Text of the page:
By Tad Hendrickson
About a month ago, I reviewed an Oscar Peterson tribute that took place at Carnegie Hall. It was a night of wonderful music from pianists Kenny Baron, Roger Kellaway and Hiromi Uehara in solo performances. The darling of the night was the Japanese lady who came off as a sort of jazz artist as anime with her funky blouse, sneakers and a ponytail that whipped around as she played. More important, her chops were electrifying for their speed and ingenuity.
Now Hiromi (who uses only her first name as her nom de stage) is poised to see her sixth album, a solo studio effort, come out Jan. 26, titled Place to Be. The album features originals inspired by locations the pianist-composer has visited as well as such unlikely covers as the obscure Louie Bellson tune 'Berne, Baby, Berne!' and the wedding classic 'Pachelbel's Canon.' The music is all over the place here, ranging from bits of salsa to classical flourishes to electrifying stride to romantic balladry, not to mention a ferocious brand of straight-ahead jazz. Typically, these switches seem to happen in split seconds as the mercurial pianist dashes her way through the pieces. And while this would otherwise be annoying, it really just conveys a true sense of wonderment and excitement of discovery that this lone traveler felt as she found inspiration in each new place.
I recently caught up with the pianist via cyberspace to, among other things, get the deets on the album and find out what's up with that Las Vegas suite.
Hendrickson: Jazz is traditionally music based in interaction between players, which means jazz solo albums have a different goal to them. What were the biggest challenges for you in doing this album?
Hiromi: The fact that I could not depend on anyone apart from myself when I am playing was the biggest challenge and thrill. I love taking risks in music, and it really pushed me to go very deep internally and also go very far out -- it is hard to explain.
What inspired you to come up with a travel theme for this album?
When I was about to turn 30, I recorded this piano solo album, as sort of the archival purpose as well, since playing solo piano is one of my lifetime projects and I wanted to capture my sound of 20s. When I thought about my life in my 20s, it was filled with traveling to new places. Then I thought it will reflect the most of myself, as a person and as a pianist.
There is a suite of songs with a Vegas theme. What is it about Las Vegas that so inspires you?
When I was in Vegas, music just did not stop ringing in my head, it was visually so inspiring and I could find so many imaginary stories between people. I could not stop composing and taking musical notes when I was there.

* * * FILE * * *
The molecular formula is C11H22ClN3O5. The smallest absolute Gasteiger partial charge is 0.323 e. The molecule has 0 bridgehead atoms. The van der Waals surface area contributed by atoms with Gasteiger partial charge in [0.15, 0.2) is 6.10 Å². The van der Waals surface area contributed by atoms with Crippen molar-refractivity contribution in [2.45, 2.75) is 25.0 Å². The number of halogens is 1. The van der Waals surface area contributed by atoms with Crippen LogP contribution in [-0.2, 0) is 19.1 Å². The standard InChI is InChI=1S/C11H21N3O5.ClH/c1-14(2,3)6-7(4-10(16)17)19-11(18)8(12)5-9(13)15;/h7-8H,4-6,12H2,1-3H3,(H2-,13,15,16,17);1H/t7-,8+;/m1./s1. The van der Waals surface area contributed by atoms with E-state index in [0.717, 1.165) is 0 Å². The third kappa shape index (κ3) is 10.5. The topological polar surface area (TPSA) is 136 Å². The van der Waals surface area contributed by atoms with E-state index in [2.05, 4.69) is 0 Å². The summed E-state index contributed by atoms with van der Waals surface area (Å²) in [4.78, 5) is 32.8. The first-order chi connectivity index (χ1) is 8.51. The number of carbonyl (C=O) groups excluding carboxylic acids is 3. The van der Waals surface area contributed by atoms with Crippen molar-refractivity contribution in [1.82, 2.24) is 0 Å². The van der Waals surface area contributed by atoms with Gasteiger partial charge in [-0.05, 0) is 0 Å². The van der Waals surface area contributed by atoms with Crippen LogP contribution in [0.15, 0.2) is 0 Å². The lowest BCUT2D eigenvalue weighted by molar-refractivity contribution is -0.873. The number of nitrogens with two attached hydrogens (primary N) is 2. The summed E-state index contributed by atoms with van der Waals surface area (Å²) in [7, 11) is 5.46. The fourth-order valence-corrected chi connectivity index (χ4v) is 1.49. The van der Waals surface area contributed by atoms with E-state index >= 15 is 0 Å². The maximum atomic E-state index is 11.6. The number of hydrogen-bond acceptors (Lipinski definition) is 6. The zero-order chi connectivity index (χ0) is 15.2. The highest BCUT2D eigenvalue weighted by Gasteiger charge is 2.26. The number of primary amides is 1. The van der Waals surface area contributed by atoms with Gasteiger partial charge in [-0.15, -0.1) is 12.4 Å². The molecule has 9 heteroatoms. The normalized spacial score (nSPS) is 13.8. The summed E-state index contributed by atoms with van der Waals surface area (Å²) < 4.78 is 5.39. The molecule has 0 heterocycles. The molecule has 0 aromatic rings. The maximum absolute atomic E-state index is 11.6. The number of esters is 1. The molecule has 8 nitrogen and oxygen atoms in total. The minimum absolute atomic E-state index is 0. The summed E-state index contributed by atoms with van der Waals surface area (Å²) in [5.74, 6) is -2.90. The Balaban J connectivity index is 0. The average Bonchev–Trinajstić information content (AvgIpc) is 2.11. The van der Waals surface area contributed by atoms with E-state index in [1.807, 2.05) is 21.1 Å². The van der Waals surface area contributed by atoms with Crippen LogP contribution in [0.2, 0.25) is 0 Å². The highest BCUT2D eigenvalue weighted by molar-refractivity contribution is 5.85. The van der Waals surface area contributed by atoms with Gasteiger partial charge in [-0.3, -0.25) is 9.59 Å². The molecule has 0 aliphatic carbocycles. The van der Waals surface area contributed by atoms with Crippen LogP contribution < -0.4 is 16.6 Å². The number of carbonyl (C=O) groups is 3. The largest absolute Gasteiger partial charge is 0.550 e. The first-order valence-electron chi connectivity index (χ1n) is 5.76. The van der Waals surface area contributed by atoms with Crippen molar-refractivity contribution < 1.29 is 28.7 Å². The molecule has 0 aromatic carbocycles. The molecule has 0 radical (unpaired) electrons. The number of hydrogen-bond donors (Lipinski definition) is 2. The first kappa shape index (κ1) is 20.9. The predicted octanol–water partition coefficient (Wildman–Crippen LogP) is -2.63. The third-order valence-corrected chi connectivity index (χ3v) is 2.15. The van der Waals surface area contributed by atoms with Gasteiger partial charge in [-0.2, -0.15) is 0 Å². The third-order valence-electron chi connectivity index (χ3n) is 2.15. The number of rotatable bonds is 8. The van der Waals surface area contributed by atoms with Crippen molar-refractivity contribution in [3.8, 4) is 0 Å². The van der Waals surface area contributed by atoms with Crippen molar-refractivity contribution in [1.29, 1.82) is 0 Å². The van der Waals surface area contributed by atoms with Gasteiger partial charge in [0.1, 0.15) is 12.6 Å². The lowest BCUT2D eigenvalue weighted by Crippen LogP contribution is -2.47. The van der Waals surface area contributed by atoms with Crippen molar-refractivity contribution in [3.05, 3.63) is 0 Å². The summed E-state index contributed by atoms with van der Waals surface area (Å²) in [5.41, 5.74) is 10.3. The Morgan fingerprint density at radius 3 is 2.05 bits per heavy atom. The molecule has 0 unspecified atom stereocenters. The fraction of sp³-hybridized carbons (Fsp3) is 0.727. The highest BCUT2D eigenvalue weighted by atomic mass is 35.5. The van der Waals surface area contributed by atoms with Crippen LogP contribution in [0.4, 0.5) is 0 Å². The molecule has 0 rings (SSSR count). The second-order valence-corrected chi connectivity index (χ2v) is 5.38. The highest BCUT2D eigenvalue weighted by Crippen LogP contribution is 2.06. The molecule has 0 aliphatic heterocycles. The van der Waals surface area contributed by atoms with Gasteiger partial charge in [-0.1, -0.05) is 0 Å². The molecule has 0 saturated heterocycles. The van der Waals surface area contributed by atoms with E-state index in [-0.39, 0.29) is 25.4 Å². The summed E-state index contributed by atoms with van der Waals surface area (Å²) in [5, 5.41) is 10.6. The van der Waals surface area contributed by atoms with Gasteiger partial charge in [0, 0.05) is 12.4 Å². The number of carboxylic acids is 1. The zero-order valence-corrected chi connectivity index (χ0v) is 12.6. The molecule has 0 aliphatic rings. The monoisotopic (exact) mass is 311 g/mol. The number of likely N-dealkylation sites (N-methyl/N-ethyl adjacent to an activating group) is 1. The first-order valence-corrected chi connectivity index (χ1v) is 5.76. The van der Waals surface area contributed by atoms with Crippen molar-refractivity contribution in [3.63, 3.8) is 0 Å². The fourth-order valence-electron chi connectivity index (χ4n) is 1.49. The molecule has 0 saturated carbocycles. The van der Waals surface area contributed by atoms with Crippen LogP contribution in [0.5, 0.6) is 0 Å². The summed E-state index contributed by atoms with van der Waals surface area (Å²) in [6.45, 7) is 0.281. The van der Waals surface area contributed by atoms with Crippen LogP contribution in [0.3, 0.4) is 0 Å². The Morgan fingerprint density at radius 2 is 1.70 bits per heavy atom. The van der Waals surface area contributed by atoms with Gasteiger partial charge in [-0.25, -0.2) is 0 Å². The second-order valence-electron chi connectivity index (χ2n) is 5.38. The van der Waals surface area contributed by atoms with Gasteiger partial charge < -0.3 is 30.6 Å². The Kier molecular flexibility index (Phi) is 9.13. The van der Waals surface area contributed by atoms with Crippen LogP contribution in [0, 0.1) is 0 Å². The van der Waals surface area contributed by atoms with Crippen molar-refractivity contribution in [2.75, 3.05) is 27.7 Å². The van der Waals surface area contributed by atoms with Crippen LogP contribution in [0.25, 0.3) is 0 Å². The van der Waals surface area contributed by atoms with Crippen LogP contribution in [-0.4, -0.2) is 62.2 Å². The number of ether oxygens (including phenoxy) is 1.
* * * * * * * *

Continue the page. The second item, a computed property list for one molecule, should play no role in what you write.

I reviewed the Oscar Peterson tribute. How was that experience for you?
Oscar has been one of my greatest heroes, and I was just so blessed to be part of the show. I felt Oscar attended the show, and I was happy!
You seem to thrive on the energy and excitement inherent in making music. What do you think this says about you as a person?
I am an emotional person, I think. :-) I laugh a lot, I cry sometimes, I don't get angry too often, but I feel emotions all the time. I love people, and I love making people smile through music and also through life. I play music because I love people, and I love communicating with them, and people give me energy and excitement to play.
How would you describe the chemistry between you and Stanley Clarke when you play in his trio?
I am just learning every minute, it is like the great place to learn new things and the history at same time, and I just try to evolve as much as I can.
You played with Chick Corea when you were 17 and now more recently. How were the two experiences different after so much time between them?
I felt I had more things (musical vocabularies) to say recently than when I was 17. My feelings stayed the same, it is always a [situation where] every minute was a learning experience and felt like I was walking through the big library of Chick Corea, and reading the books in there as much as I could.
Here's what our friends at All About Jazz have been up to:
Mickey Roker: You Never Lose the Blues
David Sylvian: To Blow the Heart Wide Open
Mike Mainieri: Man Behind Bars
Vic Rawlings: Hardball
'Orchestrion,' Pat Metheny
'Forty Fort,' Mostly Other People Do the Killing
'Boca Negra,' Chicago Underground Duo
'Gentlemen, I Neglected to Inform You You Will Not Be Getting Paid,' Charlie Hunter
'About Us,' Mike Reed's People, Places & Things
'In Each Day, Something Good,' Eri Yamamoto
This story appears courtesy of All About Jazz @ Spinner.
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